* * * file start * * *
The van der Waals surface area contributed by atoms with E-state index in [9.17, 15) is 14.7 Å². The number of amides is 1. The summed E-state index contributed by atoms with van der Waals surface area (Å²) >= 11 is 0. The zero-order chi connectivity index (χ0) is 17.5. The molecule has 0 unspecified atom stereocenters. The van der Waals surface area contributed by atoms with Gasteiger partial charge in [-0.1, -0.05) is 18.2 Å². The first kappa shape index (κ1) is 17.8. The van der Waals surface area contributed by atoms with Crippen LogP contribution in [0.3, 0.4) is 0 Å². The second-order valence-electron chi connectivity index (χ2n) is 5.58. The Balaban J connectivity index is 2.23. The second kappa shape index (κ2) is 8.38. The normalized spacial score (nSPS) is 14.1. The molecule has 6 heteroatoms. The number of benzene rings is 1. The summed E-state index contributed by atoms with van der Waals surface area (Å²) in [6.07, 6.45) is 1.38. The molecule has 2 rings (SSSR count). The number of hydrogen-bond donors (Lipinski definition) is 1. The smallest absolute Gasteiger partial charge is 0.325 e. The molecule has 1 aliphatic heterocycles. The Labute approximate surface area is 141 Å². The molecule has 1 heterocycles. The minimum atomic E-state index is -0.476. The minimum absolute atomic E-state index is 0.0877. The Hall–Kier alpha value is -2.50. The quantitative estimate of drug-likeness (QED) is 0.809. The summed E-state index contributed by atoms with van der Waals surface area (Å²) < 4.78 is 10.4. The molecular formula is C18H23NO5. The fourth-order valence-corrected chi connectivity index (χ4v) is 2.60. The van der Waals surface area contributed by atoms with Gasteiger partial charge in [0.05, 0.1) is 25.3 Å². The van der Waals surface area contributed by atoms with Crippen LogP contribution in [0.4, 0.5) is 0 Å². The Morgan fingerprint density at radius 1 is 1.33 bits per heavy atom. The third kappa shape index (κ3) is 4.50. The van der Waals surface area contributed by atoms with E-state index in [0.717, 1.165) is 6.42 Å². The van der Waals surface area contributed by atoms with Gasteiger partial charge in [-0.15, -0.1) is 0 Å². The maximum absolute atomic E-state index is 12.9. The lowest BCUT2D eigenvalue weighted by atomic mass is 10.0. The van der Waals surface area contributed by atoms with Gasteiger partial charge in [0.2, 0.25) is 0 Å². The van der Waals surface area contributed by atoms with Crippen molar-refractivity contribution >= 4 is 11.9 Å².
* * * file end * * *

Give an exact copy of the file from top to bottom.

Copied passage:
The van der Waals surface area contributed by atoms with E-state index in [9.17, 15) is 14.7 Å². The number of amides is 1. The summed E-state index contributed by atoms with van der Waals surface area (Å²) >= 11 is 0. The zero-order chi connectivity index (χ0) is 17.5. The molecule has 0 unspecified atom stereocenters. The van der Waals surface area contributed by atoms with Gasteiger partial charge in [-0.1, -0.05) is 18.2 Å². The first kappa shape index (κ1) is 17.8. The van der Waals surface area contributed by atoms with Crippen LogP contribution in [0.3, 0.4) is 0 Å². The second-order valence-electron chi connectivity index (χ2n) is 5.58. The Balaban J connectivity index is 2.23. The second kappa shape index (κ2) is 8.38. The normalized spacial score (nSPS) is 14.1. The molecule has 6 heteroatoms. The number of benzene rings is 1. The summed E-state index contributed by atoms with van der Waals surface area (Å²) in [6.07, 6.45) is 1.38. The molecule has 2 rings (SSSR count). The number of hydrogen-bond donors (Lipinski definition) is 1. The smallest absolute Gasteiger partial charge is 0.325 e. The molecule has 1 aliphatic heterocycles. The Labute approximate surface area is 141 Å². The molecule has 1 heterocycles. The minimum atomic E-state index is -0.476. The minimum absolute atomic E-state index is 0.0877. The Hall–Kier alpha value is -2.50. The quantitative estimate of drug-likeness (QED) is 0.809. The summed E-state index contributed by atoms with van der Waals surface area (Å²) < 4.78 is 10.4. The molecular formula is C18H23NO5. The fourth-order valence-corrected chi connectivity index (χ4v) is 2.60. The van der Waals surface area contributed by atoms with Gasteiger partial charge in [0.05, 0.1) is 25.3 Å². The van der Waals surface area contributed by atoms with Crippen LogP contribution in [0.4, 0.5) is 0 Å². The Morgan fingerprint density at radius 1 is 1.33 bits per heavy atom. The third kappa shape index (κ3) is 4.50. The van der Waals surface area contributed by atoms with E-state index in [0.717, 1.165) is 6.42 Å². The van der Waals surface area contributed by atoms with Gasteiger partial charge in [-0.15, -0.1) is 0 Å². The maximum absolute atomic E-state index is 12.9. The lowest BCUT2D eigenvalue weighted by atomic mass is 10.0. The van der Waals surface area contributed by atoms with Gasteiger partial charge in [0.2, 0.25) is 0 Å². The van der Waals surface area contributed by atoms with Crippen molar-refractivity contribution >= 4 is 11.9 Å².